However, despite his death, Magnitsky is still on trial.
Ria Novosti reports that the Russian Interior Ministry have told the Magnitsky family that they have concluded an initial investigation and they were ready to submit the case against the late Magnitsky to court.
Magnitsky had been arrested for tax evasion shortly in 2008, not long after he had accused tax and police officials of carrying out a hefty $230-million tax scam. The CEO of Hermitage Capital, William Browder, was outside of Russia due to visa reasons at the time but was also charged. The case against Browder had reached the statute of limitations but now appears to have been reopened.
“There have been no cases of posthumous trials in modern history. There is no country in the world where cases of people who died were submitted to the court and in this case we are talking about a person who was deliberately murdered by officers of the Russian investigation,” a representative of Hermitage Capital told Ria Novosti.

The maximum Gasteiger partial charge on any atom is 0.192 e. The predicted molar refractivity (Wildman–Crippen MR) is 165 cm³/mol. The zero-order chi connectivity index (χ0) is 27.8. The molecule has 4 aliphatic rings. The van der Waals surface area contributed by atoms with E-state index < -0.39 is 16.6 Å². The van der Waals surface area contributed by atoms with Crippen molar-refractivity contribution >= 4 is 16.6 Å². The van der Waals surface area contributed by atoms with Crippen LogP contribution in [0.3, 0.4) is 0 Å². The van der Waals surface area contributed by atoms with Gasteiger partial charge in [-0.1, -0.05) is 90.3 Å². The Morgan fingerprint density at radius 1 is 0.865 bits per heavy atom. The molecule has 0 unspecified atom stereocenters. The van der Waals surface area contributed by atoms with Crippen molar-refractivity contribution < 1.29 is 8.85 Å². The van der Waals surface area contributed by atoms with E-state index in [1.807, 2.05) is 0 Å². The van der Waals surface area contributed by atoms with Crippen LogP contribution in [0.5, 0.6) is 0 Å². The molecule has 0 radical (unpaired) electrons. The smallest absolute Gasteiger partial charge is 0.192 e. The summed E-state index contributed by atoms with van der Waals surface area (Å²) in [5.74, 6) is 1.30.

Magnitsky’s family also claim that prosecution lawyers say they will drop the case if the family end their campaign to clear the dead lawyer’s name.
The case of Magnitsky’s death has seen a Cold War-style spat between the US and Russia, with “black lists” written up by the US for Russian officials thought to be linked to the case.
CORRECTION: An earlier draft of this article said that Hermitage CEO Browder fled the country after charges were filed. A representative for Hermitage Capital has now informed us this was incorrect and that Browder had been denied a Russian visa in 2005. The company attempted to obtain him a visa for 18 months after, the representative said.
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